HealthSouth Michael Martin, Former CFO 108 to 135 months Originally 60 months probation; resen-tenced to 7 days imprisonment; sen-tence remanded as ―unreasonable‖ and still pending Plea

Targus Group William Lloyd, CFO 37 to 46 months (approx. calcula-tion of offense level 21 in 1998 Guidelines) 37 months imprisonment Plea The Sirena Apparel Group Richard Gerhart, CFO 4 to 10 months (approx. calcula-tion of offense level 9 in 1998 Guidelines) 4 months imprisonment Plea

B. Post-Booker Sentencing

With the elimination of the mandatory nature of the Guidelines

follow-ing Booker, judges became free to deviate from the sentencing ranges. The

subjective factors which were previously not allowed to be taken into


sideration in sentencing could now be used to calculate and justify ranges outside the Guidelines. As shown in Exhibit 5,67 the pre-Guidelines sen-tencing disparities had been significantly reduced during the mandatory Guidelines period, but following Booker they were executing an about-face, resulting in increased numbers of downward-departure sentences for white-collar offenders.

Exhibit 5

Rate of Imprisonment for White-Collar Offenses

39 51 61 53 0 10 20 30 40 50 60 70 1984 (Pre-Guidelines) 1990 1999 2006 (Post-Booker) % I m p ri so n m e n t

One factor that has a significant impact in the calculation of the Guide-line sentences for white-collar defendants is the amount of loss attributed to a defendant‘s fraudulent actions.68 Courts have continued to struggle in determining how to properly and effectively assess investor loss in fraud cases, especially because of the numerous economic and highly technical factors used to determine loss.69 Furthermore, since determining loss is an imprecise and subjective exercise, courts are able to manipulate investor loss numbers to either reduce or increase the sentence of a defendant.70

67. FIFTEEN YEAR REPORT, supra note 1, at 58.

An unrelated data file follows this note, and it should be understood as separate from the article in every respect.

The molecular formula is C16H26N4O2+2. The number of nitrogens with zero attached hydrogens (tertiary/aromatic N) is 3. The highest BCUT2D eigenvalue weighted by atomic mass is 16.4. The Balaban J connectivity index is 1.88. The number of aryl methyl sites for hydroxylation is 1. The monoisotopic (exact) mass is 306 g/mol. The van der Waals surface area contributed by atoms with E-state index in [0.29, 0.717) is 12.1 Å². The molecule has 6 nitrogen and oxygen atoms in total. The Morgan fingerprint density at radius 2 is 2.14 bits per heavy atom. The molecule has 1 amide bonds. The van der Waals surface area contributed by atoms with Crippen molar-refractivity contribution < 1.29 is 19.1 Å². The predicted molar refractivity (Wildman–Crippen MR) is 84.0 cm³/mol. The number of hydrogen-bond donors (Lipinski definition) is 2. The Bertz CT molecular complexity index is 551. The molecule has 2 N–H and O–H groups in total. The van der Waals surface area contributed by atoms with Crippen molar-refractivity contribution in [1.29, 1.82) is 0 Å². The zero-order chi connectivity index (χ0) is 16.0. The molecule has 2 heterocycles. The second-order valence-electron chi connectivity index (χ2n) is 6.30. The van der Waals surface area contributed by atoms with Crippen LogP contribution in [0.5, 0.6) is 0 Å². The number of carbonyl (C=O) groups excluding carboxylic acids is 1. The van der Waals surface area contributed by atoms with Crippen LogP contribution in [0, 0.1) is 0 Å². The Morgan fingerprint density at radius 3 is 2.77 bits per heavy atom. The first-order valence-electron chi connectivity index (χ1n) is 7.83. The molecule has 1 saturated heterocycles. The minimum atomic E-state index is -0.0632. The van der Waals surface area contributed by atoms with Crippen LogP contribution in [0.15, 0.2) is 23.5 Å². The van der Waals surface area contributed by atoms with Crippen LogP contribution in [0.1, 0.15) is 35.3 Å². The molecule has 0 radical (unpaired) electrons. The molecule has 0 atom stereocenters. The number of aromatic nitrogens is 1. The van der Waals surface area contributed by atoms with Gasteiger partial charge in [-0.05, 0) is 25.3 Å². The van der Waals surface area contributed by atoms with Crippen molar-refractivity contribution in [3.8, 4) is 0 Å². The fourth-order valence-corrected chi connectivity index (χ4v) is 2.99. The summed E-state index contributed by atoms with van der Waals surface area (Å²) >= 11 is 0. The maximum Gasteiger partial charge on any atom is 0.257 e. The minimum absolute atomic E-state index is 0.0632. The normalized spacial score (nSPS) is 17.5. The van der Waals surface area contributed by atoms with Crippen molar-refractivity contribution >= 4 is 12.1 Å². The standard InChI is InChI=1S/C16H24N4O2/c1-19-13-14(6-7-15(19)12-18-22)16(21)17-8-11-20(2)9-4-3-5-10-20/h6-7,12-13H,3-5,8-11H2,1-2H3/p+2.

68. U.S.SENTENCING GUIDELINES MANUAL § 2B1.1(b)(1) (2008).

69. See generally Lawrence J. Zweifach et al., Loss Causation and the Criminal Prosecution of Securities Law Violations, 1505 PLI/CORP.327(2005)(discussing the difficulty of determining loss for the purpose of sentencing white-collar criminals).


The impact of the investor loss calculation in a defendant‘s Guideline range is demonstrated in United States v. Olis.71 In that case, Jamie Olis‘s original calculated sentence of 292 months in prison was based upon an ―actual loss‖ to investors of $105 million from his actions.72

However, the court recalculated Olis‘s sentence based instead on an ―intended loss‖ of $79 million, reducing the guideline range to 151 to 188 months.73 The court relied on Booker to apply a downward-departure because it saw the calculated range as ―unreasonable,‖ sentencing Olis to only seventy-two months.74 Similarly, in United States v. Shanahan,75 Robert Gagalis, the former CFO of Enterasys, was found guilty of securities fraud, wire fraud, and conspiracy charges related to a revenue recognition scheme.76 Al-though the court accepted the method used by the government‘s expert witness to calculate the loss to investors, the court reduced the total loss amount from $144 million to only $97 million, a figure just below the $100 million threshold that would have almost doubled Gagalis‘s sentencing range.77

Another factor having an enormous impact in the calculation of Guide-line sentencing is whether a defendant cooperates with government